Starting in 1993 and lasting 35 issues, The Maxx follows the eponymous hero, Maxx, through his bizarre existence within two worlds: first as a homeless man living in a box whose social worker, Julie Winters, acts as Maxx’s confidante and bail fund help, and in The Outback, an alternate reality where Maxx is a powerful hero and protector of the beautiful Jungle Queen… who just happens to look like Julie Winters, clad in leopard skins. In both worlds, Maxx is seen as a hulking purple monster with massive feet and teeth, and giant yellow claws for hands; but though he looks a menace, in both worlds, Maxx wants nothing more than to help the people who need it most — even if that means changing reality.
Beyond its initial publication by Image Comics, The Maxx was also adapted into an animated series for MTV’s program Oddities, which covered the first eleven issues of the comic book series. Even now — almost three decades after it’s first time seeing print, and following its remastered reprint as The Maxx Maxximized from IDW Publishing a few years ago — the fandom for The Maxx carries on nearly as strong as ever, with new projects like a 2021 Maxx Calendar from Clover Press, and featuring new artwork by Kieth, being backed on Kickstarter right now.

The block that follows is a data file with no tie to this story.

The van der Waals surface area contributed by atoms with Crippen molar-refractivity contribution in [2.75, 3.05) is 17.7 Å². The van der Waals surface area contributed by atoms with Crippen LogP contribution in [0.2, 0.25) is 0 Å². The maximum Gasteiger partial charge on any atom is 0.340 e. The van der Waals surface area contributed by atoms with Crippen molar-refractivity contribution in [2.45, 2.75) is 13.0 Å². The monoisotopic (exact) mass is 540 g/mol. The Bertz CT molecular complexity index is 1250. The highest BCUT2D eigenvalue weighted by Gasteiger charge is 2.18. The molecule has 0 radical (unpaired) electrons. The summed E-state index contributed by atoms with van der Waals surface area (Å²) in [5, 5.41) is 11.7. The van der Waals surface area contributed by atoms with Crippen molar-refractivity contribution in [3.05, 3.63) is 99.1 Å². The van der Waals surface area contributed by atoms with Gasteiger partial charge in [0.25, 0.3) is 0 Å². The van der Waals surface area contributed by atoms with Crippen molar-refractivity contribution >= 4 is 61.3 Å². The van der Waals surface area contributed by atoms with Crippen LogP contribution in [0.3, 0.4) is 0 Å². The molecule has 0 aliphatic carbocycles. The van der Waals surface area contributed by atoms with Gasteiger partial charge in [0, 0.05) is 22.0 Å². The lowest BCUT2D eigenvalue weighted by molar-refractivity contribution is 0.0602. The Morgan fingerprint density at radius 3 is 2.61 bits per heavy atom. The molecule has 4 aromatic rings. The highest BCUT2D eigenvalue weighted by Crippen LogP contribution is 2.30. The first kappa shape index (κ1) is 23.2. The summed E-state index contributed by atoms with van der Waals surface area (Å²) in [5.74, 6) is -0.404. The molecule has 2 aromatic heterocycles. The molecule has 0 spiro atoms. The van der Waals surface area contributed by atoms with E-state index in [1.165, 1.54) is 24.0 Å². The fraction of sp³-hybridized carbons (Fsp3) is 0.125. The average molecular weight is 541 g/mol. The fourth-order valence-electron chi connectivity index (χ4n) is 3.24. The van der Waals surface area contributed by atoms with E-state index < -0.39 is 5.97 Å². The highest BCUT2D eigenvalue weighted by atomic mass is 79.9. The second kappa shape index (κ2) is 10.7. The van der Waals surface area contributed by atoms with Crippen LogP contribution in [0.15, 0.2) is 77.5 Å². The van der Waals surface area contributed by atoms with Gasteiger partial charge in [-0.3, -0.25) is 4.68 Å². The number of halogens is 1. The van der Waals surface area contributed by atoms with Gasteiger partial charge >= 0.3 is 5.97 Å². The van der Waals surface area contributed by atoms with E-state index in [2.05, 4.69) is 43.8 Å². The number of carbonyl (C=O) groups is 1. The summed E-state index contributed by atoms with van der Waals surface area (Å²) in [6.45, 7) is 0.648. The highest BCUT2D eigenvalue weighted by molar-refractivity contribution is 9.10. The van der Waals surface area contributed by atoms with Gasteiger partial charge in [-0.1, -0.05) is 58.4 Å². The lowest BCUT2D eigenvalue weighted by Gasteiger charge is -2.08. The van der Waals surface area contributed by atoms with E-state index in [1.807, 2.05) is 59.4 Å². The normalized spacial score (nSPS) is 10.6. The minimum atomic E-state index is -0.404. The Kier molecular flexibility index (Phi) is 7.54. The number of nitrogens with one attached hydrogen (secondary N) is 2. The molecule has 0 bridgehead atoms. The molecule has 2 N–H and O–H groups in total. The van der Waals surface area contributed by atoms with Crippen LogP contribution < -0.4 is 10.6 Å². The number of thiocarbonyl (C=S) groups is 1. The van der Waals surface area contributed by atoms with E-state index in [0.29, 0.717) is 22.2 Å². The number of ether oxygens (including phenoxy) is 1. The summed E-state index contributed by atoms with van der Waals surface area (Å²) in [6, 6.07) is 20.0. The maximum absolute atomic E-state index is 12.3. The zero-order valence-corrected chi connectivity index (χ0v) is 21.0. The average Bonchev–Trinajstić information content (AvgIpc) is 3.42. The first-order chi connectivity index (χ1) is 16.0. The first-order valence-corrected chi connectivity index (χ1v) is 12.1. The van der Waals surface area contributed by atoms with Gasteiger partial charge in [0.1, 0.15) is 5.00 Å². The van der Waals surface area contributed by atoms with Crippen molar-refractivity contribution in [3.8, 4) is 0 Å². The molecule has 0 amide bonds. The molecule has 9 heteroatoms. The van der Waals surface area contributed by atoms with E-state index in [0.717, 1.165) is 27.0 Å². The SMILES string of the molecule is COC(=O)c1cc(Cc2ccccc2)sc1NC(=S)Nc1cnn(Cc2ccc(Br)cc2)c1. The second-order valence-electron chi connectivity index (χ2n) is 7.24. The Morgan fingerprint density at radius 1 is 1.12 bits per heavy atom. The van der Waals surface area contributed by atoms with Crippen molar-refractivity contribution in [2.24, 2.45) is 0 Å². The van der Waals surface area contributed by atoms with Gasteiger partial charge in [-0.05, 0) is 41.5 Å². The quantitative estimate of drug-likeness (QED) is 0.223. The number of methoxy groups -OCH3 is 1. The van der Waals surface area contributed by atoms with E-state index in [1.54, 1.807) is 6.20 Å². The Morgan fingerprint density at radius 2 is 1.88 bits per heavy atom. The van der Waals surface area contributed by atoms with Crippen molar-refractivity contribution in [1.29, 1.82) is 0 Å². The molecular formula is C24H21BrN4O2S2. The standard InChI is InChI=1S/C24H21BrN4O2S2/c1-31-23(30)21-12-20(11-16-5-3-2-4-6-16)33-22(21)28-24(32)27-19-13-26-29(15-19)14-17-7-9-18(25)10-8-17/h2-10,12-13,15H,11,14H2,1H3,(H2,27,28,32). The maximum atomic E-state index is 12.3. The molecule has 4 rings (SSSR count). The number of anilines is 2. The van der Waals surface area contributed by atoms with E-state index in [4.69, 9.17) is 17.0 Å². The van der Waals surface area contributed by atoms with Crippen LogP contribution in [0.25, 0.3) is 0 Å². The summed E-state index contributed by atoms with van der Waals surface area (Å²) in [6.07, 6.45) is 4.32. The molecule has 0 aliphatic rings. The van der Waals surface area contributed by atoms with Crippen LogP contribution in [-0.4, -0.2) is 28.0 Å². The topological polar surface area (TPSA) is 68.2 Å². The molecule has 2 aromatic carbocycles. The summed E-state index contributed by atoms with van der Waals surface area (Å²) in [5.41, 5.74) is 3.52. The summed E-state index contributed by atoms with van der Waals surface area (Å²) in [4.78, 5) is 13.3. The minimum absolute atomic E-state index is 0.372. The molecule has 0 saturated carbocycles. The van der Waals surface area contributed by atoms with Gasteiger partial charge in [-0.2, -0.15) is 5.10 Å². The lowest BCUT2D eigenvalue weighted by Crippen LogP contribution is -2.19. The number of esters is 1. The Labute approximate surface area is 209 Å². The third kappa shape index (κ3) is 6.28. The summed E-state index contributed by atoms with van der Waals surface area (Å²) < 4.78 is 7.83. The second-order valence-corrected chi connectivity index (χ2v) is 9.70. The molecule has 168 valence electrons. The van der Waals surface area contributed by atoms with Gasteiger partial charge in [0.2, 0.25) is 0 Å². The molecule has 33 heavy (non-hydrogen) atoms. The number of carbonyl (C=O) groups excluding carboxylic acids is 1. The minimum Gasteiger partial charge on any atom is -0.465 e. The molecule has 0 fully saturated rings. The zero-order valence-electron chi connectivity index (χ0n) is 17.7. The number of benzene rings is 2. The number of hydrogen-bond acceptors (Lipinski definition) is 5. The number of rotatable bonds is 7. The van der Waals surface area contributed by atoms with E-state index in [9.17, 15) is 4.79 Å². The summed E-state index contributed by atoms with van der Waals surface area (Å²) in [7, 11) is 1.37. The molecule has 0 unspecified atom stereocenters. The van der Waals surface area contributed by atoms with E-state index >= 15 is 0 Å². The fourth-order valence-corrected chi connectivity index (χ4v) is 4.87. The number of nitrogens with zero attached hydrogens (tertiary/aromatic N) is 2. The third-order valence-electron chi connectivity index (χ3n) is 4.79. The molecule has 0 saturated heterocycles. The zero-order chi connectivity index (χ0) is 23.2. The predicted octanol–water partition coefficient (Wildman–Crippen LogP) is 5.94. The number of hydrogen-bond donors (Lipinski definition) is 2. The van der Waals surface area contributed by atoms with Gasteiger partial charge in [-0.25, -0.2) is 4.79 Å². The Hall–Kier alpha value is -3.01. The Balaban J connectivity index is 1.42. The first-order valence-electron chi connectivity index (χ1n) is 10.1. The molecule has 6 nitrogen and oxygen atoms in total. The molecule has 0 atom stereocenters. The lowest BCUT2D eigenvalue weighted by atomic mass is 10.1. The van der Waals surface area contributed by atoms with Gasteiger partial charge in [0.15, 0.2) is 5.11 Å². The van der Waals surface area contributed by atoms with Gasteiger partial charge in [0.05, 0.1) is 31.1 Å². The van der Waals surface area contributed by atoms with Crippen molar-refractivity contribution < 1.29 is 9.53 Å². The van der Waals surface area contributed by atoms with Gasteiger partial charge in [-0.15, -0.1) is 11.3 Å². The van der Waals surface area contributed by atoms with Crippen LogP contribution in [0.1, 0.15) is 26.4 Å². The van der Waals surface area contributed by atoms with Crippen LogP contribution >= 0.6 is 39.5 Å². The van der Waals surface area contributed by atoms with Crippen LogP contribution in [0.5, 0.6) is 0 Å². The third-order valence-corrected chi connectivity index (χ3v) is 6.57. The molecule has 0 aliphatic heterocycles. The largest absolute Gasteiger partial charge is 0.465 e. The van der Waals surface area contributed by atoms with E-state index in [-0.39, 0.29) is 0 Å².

What really makes The Maxx memorable for most audiences, however— whether from the comics or TV show — is that Kieth is able to conquer many difficult and delicate subjects such as rape, harassment, infatuation, and loss with few words. In a era of comics where many male creators enjoyed the thrill of adding an “edge” their stories by including tender subjects with somewhat indelicate handling — who can forget Shadowhawk, the superhero whose selling point was literally that he was dying of AIDS — Kieth handled them with little dialog and a heap of empathy and understanding through art and emotional intimacy. Themes of breaking down gender roles, questioning sexuality, and working through self esteem through a vision of psychedelic adventures and mishaps are common throughout many of Kieth’s work and — according to many interviews he had given earlier in his career — often reflect his own experiences with working through the minutia of life.